Pre-Toddler Milk Intake Totals to Expect

Find out how many ounces of milk a day you should expect a pre-toddler to have. This is for the 12-18 month age range.

Pretoddler drinking milk from sippy

A common concern with the pre-toddler age group is the child’s milk intake, especially if mom has previously been breastfeeding and unused to knowing the exact number of ounces going into baby.

The pre-toddler age range covers ages 12-18 months old. Read more at All About the Pre-Toddler Age Range.

How Many Ounces a Day Should a Pre-Toddler Get

The exact number of ounces recommended that a pre-toddler should get per day varies from pediatrician to pediatrician.

Some suggest as few as 16 ounces and some are closer to 30. Mine said 24, so that is what I shot for. That is also the recommended number in On Becoming Pre-Toddlerwise (see page 45). 

Brayden was perfection at meeting that each day. We gave him 6 ounces, four times a day. 

Kaitlyn sometimes drank more–I had no problem with that. But typically, she was right at 24 ounces. She had 8 ounces three times a day.

McKenna drank maybe 8 ounces a day. Yes, a day.

Let me say that had she been my oldest, I would have spent much time stressing about that. Very much.

It still worried me some, but I had told enough of you to not worry about it that I was able to get that in my head for the most part.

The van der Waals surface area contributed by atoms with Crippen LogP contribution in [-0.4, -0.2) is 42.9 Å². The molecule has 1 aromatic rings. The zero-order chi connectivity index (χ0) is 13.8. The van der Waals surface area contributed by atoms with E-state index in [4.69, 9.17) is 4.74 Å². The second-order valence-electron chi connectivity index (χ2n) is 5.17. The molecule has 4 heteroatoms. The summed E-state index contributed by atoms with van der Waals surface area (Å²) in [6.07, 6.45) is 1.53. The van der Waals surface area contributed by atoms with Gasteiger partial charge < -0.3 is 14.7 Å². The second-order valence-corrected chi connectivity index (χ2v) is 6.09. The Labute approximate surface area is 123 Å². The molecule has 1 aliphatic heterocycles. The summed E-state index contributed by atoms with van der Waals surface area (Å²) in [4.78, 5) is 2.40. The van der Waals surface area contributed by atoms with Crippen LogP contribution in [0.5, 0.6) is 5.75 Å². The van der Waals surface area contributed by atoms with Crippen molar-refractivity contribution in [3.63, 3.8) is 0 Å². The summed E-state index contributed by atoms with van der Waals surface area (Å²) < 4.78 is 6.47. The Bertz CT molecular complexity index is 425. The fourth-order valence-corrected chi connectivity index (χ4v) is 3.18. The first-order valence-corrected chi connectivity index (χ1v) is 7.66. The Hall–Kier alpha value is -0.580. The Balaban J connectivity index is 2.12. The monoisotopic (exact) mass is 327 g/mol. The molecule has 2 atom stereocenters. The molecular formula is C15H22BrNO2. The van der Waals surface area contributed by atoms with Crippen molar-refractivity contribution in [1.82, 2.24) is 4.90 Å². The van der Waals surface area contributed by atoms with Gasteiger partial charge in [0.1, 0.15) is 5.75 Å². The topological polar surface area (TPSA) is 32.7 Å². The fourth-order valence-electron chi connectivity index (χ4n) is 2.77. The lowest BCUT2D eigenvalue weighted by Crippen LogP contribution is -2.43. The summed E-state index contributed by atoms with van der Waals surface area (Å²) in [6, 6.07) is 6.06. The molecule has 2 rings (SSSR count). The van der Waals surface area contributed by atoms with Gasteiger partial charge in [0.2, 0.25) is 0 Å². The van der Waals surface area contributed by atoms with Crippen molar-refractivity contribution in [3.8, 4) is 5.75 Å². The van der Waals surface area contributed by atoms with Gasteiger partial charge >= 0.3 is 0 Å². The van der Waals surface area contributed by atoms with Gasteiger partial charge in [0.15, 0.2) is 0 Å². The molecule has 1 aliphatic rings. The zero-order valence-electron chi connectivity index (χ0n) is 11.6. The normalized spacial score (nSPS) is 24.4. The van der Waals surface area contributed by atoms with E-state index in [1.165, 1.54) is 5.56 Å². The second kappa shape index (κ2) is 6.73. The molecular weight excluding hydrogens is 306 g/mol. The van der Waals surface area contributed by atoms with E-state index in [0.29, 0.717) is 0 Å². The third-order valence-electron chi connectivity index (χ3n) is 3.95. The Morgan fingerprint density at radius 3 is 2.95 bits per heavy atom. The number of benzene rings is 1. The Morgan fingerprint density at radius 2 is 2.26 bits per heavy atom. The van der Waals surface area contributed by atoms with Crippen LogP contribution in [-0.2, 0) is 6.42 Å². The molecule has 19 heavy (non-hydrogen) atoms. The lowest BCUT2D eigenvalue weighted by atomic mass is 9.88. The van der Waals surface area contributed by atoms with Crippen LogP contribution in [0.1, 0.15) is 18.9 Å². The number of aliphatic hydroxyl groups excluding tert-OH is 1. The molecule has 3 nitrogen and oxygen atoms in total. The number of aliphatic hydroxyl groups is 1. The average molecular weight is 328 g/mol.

I put some effort into looking into dairy substitutes, and do have a post on that: Adding Milk/Dairy to the Diet.

With Brinley, my youngest, I don’t even remember anything remarkable about what she ate.

Pre-Toddlers Decrease Appetite

It is very normal for a pretoddler to eat less food during the day than he did as a baby. Growth significantly slows down, so your little one will eat less.

If your pre-toddler seems to be eating less each day than he used to be, do not stress out unless you also have fussiness, clinginess, and/or poor sleep.

Is it Okay to Drink from a Bottle

You may wonder if it is okay for your 12-18 month old to still be drinking from a bottle.

Most pediatricians at this age will tell you to drop the bottle and move to a sippy cup.

I will say it is okay to have a bottle at this age if you need it for your mental health, but it is wise to work toward dropping the bottle if you can.

You might be pregnant, moving, or just slammed in life and really need to hold on to the bottle for now.

Read all about how to ditch the bottle in this post: How to Wean Baby From a Bottle

Should Pretoddler have Milk or Formula

Once your baby hits 12 months old, you no longer need formula. Milk is great at that point.


So, with the pre-toddler, you are wanting to get about 24 ounce of milk in per day.

But remember back that nutrition is about averages. Some might want 30 ounces one day and 18 the next. No problem. And if you get one like McKenna, I assure you that you can have a normal, healthy child and that you can get the necessary dairy into the diet quite easily. No need to stress.

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Pretoddler milk totals

7 thoughts on “Pre-Toddler Milk Intake Totals to Expect”